Insecurity is not inevitable

The primary responsibility of every government is to provide security for its citizens so they can go about their daily business without fear of death or injury. When this security is fundamentally lacking, we are no longer talking about a society going about its normal business, but about a state of anomaly, whether the society and its government explicitly recognizes this or not. This means that the basic, most fundamental pact between the government and its citizens lies in tatters.

Israel is living in a state of anomaly. Those who will say that it has always been so — that the current state of unceasing terror in which more than 30 people have been killed and almost 400 injured in terror attacks since September is no different — are dangerously missing the point. Those who come up with a world of excuses as to why the situation cannot be remedied and daily security on the streets reinstated are even more off target. The only question that matters from the point of view of Israelis who are performing their civic duties — serving in the army or sending their children to do so, paying their taxes, being law-abiding citizens — is why the other half of this societal contract, their right to physical security, is not being upheld. One has a fundamental right to go about one’s daily life without fear of being shot, stabbed, rammed by a car, or hit with a rock.

The answer to this question can never be that the international community may not like the measures needed for the government to provide such security. Physical security is every human’s primary right. Nothing can stand above it. Besides, the international community, or what passes for an “international community” these days, has already proved beyond all doubt that it cares nothing for Israeli lives. The European Union keeps pumping millions of euros into the Palestinian Authority, despite the fact that the PA is an authoritarian and undemocratic regime that ceaselessly indoctrinates its own citizens to murder Israelis and ruthlessly abuses and brainwashes its own children in the process.

The international community does not care about Israeli lives, but it cares tremendously about Israeli houses. It spends endless hours debating “settlements” and the soil on which these “settlements” rest. It is Jewish houses, sheds and vegetables, not knives and guns and the Arab terrorists who wield them, that the civilized Western nations have a problem with. How many more decades do we need to learn that crucial lesson?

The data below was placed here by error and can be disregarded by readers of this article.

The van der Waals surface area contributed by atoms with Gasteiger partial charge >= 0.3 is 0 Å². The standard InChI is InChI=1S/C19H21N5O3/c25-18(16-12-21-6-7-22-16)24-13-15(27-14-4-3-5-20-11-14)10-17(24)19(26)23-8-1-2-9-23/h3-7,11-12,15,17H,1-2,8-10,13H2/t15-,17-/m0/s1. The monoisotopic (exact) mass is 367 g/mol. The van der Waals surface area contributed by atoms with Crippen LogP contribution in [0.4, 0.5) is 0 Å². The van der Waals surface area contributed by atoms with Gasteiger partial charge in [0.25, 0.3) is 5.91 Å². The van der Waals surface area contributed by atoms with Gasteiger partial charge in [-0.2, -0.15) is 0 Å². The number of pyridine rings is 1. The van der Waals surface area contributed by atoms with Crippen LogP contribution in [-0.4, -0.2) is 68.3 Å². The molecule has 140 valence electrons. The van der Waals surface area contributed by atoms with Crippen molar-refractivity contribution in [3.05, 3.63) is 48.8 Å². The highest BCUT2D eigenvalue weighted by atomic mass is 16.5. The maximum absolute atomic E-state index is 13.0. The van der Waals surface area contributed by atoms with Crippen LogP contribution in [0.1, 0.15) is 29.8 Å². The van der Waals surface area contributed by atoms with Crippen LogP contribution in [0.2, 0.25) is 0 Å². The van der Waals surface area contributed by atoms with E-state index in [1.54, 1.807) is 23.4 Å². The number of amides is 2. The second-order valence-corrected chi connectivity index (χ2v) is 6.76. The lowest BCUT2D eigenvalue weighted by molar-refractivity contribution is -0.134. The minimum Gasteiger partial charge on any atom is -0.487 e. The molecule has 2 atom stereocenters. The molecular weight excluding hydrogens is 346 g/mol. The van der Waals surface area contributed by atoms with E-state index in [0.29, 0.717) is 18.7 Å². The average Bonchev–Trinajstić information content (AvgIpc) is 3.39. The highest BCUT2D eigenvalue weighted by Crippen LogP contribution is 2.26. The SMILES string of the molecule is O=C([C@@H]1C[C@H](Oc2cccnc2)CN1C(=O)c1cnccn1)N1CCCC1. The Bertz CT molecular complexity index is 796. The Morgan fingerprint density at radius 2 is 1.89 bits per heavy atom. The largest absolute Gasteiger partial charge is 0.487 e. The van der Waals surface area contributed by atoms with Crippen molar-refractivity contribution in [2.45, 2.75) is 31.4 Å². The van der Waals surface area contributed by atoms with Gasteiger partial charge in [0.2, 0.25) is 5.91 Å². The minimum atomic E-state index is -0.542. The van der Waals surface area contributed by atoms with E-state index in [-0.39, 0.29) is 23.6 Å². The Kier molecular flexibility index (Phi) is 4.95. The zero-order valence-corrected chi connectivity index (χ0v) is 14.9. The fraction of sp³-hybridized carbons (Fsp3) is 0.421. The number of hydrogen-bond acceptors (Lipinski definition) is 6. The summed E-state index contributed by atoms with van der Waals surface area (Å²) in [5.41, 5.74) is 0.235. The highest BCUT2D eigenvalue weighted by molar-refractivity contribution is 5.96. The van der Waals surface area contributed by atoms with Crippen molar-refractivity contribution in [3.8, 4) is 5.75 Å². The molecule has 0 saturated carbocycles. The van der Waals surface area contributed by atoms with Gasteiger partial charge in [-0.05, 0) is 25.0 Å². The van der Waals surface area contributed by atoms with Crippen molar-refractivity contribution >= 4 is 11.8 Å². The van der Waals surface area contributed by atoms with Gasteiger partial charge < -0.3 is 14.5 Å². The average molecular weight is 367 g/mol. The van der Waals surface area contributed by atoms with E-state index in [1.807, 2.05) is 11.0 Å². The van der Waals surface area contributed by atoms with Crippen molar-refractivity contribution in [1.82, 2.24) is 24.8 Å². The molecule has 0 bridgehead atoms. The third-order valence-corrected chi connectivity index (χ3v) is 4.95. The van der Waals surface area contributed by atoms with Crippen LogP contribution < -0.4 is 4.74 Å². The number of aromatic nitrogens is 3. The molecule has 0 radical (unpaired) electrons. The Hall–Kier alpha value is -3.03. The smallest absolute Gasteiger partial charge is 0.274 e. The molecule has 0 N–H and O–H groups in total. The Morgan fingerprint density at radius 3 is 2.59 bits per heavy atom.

At least one person was killed and more than a dozen were wounded in a series of terrorist attacks across Israel on Tuesday. The next morning, two terrorist attacks occurred in Jerusalem, with one Israeli critically injured. What is there left to debate? There have been dozens of stabbings, shootings and vehicular attacks to date. This is not normal. This is not something we should accept. This is sheer insanity.

And yet Israeli society goes on every day, almost as if nothing abnormal is happening. Because we have to, because we are tough, and “life must go on.”

But there is a tremendous fallacy in this. It endows the status quo with a dangerous legitimacy, as if we have all collectively told ourselves that such is our fate and that there is no other way. Why? Because the world might not like it if our government used harsher measures that would effectively root out the terror from our streets? The economy might — or might not — suffer if we were to care less what our trade partners think of our security policies. Personally, I would much rather suffer with a bad economy than with an anomalous and horrific security situation.

Perhaps millennia of exile and political anomaly — living without our own state or the possibility for self-determination and consequently being subjected to the whims and mercy of foreign rulers — has settled in the Israeli genome, leading even the most patriotic Israelis to unwittingly and subconsciously believe that this kind of security situation, unlike that of any other civilized nation on earth, is just the “Jewish normal.” It is not, and if we wish to be a full-fledged state, respected by other states in the world, it can never be the “Jewish normal.” Strength is the only thing that garners respect. And strength means upholding one’s most basic and fundamental rights.

Every Israeli has a fundamental and inherent right to physical security, but we seem to have forgotten this and dangerously accepted that this is how it is, that we always have to watch our backs, our children, our supermarkets and our doorways for Arabs with knives and guns. We must understand that it does not have to be this way. Such a disastrous and anomalous situation is not inevitable. It is one that we have chosen and continue to choose, every single day, for as long as we allow ourselves to be stabbed, shot, rammed by cars, and showered with rocks while we go about our business as if it were normal.

This article was originally published on Israel HaYom